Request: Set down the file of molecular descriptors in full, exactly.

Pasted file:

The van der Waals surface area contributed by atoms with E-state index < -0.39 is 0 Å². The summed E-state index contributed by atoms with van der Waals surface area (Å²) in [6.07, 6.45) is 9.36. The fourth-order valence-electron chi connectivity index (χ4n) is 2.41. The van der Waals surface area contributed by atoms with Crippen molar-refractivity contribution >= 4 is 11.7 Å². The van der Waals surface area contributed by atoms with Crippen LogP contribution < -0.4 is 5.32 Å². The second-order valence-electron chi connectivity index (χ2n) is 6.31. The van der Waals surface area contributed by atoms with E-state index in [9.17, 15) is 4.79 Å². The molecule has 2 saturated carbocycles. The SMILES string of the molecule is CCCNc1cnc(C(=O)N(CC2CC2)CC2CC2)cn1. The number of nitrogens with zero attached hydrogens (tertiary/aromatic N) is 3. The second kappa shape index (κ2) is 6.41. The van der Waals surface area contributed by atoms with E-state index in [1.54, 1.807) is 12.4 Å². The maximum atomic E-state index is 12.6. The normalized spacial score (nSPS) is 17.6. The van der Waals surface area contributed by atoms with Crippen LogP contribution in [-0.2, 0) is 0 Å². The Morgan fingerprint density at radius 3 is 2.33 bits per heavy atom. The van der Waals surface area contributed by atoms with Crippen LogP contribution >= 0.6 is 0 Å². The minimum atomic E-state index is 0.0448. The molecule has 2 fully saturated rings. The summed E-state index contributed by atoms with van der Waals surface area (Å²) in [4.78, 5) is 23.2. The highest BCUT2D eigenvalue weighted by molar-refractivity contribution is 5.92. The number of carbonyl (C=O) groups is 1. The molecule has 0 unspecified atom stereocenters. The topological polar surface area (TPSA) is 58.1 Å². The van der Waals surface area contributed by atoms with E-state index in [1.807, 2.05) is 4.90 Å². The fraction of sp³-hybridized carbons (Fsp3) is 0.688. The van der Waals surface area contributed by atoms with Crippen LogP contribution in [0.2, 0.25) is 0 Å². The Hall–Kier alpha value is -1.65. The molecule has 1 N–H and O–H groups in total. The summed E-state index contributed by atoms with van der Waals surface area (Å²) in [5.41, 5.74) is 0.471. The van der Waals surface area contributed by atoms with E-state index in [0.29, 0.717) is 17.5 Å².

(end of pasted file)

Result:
The van der Waals surface area contributed by atoms with E-state index < -0.39 is 0 Å². The summed E-state index contributed by atoms with van der Waals surface area (Å²) in [6.07, 6.45) is 9.36. The fourth-order valence-electron chi connectivity index (χ4n) is 2.41. The van der Waals surface area contributed by atoms with Crippen molar-refractivity contribution >= 4 is 11.7 Å². The van der Waals surface area contributed by atoms with Crippen LogP contribution < -0.4 is 5.32 Å². The second-order valence-electron chi connectivity index (χ2n) is 6.31. The van der Waals surface area contributed by atoms with E-state index in [9.17, 15) is 4.79 Å². The molecule has 2 saturated carbocycles. The SMILES string of the molecule is CCCNc1cnc(C(=O)N(CC2CC2)CC2CC2)cn1. The number of nitrogens with zero attached hydrogens (tertiary/aromatic N) is 3. The second kappa shape index (κ2) is 6.41. The van der Waals surface area contributed by atoms with E-state index in [1.54, 1.807) is 12.4 Å². The maximum atomic E-state index is 12.6. The normalized spacial score (nSPS) is 17.6. The van der Waals surface area contributed by atoms with Crippen LogP contribution in [-0.2, 0) is 0 Å². The Morgan fingerprint density at radius 3 is 2.33 bits per heavy atom. The van der Waals surface area contributed by atoms with Crippen LogP contribution >= 0.6 is 0 Å². The minimum atomic E-state index is 0.0448. The molecule has 2 fully saturated rings. The summed E-state index contributed by atoms with van der Waals surface area (Å²) in [4.78, 5) is 23.2. The highest BCUT2D eigenvalue weighted by molar-refractivity contribution is 5.92. The number of carbonyl (C=O) groups is 1. The molecule has 0 unspecified atom stereocenters. The topological polar surface area (TPSA) is 58.1 Å². The van der Waals surface area contributed by atoms with E-state index in [1.807, 2.05) is 4.90 Å². The fraction of sp³-hybridized carbons (Fsp3) is 0.688. The van der Waals surface area contributed by atoms with Crippen LogP contribution in [0.2, 0.25) is 0 Å². The Hall–Kier alpha value is -1.65. The molecule has 1 N–H and O–H groups in total. The summed E-state index contributed by atoms with van der Waals surface area (Å²) in [5.41, 5.74) is 0.471. The van der Waals surface area contributed by atoms with E-state index in [0.29, 0.717) is 17.5 Å².